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We've looking for some additional rules for ModSecurity (mod_security) - there are 2 commercial options, either GotRoot, or the new ones from TrustWave



I'ev heard of TrustWave but not GotRoot. However the GotRoot rules seem to have more mentions on Google, etc - it seems TrustWave's rules only appeared about a month or so ago

We'd be using them to protect an eCommerce site

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1 Answer 1

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I am the ModSecurity Project Lead on the Trustwave SpiderLabs Research Team. When comparing two rulesets and asking which is "better" that will depend on your application setup and desired security needs. You mentioned that this is an eCommerce site. Is it using public software such as osCommerce?

The commercial ModSecurity rules from Trustwave have a number of general advantages:

  1. The rules are created by the Trustwave SpiderLabs Research Team that develops the ModSecurity code which results in lower errors of rule accuracy (see data below about GotRoot issues)

  2. The SpiderLabs Research Team conducts extensive testing and research against our rules to make them better. See our recent SQL Injection Challenge - http://blog.spiderlabs.com/2011/07/modsecurity-sql-injection-challenge-lessons-learned.html

  3. The rules can be used either on their own or integrated with the OWASP ModSecurity Core Rule Set (which is also managed by the same Trustwave SpiderLabs Research Team). This allows for flexibility of deployment and also increases the accuracy as there is collaborative detection for attack payloads. The end result is that there is a lower chance of false negative (missing attacks).

  4. Trustwave rules can be applied either using an attack-type or application-type methodology. For example, if you are running an osCommerce site, we have a packaged ruleset with virtual patches only for that particular application. The benefit of this approach is that you are only activating rules that are applicable to your environment instead of running hundreds or thousands of unneeded rules. An additional benefit of this approach is that it will reduce processing time/latency of requests.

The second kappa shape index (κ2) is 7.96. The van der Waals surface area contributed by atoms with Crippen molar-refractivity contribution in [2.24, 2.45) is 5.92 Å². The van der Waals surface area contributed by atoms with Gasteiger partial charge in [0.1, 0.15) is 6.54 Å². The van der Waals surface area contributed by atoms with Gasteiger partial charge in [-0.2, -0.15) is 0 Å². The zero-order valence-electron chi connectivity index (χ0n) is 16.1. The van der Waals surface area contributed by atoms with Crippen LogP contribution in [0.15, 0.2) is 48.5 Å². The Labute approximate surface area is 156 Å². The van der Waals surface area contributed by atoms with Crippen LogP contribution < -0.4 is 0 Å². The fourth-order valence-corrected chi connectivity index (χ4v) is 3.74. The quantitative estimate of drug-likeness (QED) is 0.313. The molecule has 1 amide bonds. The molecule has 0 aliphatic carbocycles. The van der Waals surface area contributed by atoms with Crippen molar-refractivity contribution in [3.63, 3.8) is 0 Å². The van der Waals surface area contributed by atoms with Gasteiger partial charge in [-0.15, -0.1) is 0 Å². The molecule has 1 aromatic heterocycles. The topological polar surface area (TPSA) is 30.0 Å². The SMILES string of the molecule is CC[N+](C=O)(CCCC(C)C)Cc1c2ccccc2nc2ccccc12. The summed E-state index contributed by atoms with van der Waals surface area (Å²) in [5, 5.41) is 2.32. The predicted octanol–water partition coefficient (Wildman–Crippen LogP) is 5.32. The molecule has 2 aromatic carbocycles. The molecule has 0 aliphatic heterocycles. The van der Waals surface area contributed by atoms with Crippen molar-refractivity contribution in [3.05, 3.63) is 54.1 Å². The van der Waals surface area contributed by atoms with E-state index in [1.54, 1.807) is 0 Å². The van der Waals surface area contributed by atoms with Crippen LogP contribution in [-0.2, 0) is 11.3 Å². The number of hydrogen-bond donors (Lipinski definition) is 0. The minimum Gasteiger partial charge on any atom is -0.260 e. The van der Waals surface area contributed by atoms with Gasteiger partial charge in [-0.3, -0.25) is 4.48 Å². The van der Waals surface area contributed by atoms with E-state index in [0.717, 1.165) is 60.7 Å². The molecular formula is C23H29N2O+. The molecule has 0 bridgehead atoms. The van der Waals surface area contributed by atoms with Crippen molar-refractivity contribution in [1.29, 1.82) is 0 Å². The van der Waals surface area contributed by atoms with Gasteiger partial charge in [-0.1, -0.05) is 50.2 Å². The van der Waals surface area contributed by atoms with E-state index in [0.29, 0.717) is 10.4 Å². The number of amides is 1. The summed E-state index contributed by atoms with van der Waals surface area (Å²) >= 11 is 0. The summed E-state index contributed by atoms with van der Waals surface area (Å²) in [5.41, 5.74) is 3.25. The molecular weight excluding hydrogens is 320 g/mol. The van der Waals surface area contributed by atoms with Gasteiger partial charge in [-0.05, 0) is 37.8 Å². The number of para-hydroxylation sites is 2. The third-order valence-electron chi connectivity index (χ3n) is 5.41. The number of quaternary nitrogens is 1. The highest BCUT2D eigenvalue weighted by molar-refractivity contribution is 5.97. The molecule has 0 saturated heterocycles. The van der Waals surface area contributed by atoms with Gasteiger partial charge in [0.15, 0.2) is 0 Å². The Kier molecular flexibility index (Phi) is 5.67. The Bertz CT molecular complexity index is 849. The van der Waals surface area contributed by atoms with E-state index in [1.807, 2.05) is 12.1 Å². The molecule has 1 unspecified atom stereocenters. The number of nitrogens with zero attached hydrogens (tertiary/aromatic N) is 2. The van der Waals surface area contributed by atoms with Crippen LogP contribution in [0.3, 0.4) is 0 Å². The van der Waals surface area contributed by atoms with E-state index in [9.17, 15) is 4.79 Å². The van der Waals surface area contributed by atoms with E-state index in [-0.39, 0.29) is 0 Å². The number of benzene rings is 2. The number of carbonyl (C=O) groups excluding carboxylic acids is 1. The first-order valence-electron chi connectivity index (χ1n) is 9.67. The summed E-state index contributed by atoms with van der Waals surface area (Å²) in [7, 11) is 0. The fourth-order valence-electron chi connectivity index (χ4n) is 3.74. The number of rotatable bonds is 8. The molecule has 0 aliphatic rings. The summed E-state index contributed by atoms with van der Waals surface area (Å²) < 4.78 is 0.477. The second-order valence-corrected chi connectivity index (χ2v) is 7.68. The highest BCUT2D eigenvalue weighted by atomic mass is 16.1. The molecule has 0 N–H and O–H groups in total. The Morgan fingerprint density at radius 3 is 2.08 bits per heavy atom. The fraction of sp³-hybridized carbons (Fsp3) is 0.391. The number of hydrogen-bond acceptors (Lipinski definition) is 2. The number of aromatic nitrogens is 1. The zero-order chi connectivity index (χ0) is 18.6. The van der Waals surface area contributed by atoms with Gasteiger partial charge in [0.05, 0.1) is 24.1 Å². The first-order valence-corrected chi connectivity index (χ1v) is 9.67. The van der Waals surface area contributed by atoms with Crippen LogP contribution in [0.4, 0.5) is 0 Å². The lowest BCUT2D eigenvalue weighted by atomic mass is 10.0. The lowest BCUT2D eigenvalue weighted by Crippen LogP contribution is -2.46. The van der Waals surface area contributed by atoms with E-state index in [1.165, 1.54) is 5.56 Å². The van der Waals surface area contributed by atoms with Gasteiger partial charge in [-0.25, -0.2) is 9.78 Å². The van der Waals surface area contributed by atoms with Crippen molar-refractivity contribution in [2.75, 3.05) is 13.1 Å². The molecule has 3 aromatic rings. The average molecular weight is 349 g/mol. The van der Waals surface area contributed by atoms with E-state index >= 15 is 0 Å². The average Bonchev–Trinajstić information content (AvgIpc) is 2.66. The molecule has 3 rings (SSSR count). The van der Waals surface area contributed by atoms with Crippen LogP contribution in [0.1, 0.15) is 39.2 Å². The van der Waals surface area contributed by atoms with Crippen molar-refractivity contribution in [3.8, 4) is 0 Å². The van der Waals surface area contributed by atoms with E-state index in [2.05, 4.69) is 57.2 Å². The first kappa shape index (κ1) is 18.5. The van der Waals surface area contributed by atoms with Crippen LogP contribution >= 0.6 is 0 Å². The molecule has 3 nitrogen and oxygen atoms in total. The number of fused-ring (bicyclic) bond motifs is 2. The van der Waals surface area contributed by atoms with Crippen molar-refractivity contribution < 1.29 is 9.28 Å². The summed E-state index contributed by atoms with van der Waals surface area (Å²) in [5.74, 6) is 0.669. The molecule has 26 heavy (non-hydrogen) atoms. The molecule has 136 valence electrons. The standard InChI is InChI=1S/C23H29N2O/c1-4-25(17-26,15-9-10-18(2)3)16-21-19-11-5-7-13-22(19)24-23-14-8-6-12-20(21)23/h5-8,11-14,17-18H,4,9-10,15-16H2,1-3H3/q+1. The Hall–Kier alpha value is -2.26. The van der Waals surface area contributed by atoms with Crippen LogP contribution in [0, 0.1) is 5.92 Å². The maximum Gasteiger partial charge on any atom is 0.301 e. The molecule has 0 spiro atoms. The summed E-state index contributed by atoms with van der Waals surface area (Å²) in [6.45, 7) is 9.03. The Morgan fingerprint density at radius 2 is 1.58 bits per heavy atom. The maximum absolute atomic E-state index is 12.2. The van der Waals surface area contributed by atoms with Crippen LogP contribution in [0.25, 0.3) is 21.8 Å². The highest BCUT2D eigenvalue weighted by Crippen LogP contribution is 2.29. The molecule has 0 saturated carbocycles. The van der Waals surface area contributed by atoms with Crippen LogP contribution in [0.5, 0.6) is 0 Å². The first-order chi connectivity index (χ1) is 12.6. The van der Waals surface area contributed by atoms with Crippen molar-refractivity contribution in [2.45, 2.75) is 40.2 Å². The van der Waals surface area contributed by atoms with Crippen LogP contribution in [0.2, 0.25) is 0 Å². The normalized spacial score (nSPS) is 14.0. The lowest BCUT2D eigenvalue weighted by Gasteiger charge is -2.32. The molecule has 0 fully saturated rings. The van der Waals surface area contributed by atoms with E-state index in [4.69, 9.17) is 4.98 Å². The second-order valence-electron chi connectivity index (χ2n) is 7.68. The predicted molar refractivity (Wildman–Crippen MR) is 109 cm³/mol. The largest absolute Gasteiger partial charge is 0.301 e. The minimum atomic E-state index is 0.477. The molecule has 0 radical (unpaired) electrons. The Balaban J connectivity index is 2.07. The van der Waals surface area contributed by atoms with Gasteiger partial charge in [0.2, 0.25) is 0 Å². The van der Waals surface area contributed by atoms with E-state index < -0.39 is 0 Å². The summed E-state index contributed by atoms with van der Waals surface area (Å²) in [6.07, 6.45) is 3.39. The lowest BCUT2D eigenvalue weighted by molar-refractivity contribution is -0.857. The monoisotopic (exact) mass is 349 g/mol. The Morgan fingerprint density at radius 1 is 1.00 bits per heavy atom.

5. The Trustwave virtual patches also include meta-data with http links to 3rd party vulnerability data such as OSVDB.

As for the GotRoot rules themselves, there are a number of accuracy issues that I have found after reviewing their public delayed rules which may result if false negative issues. The main problem lies in the improper usage of transformation functions. Transformation functions (example t:base64Decode) are used to normalize data before applying an operator. There are many GotRoot rules that apply improper trasformation functions that alter data in a way that the operator will never match even when malicious data is present. This indicates that these have not been tested for accuracy.

Hope this information helps.

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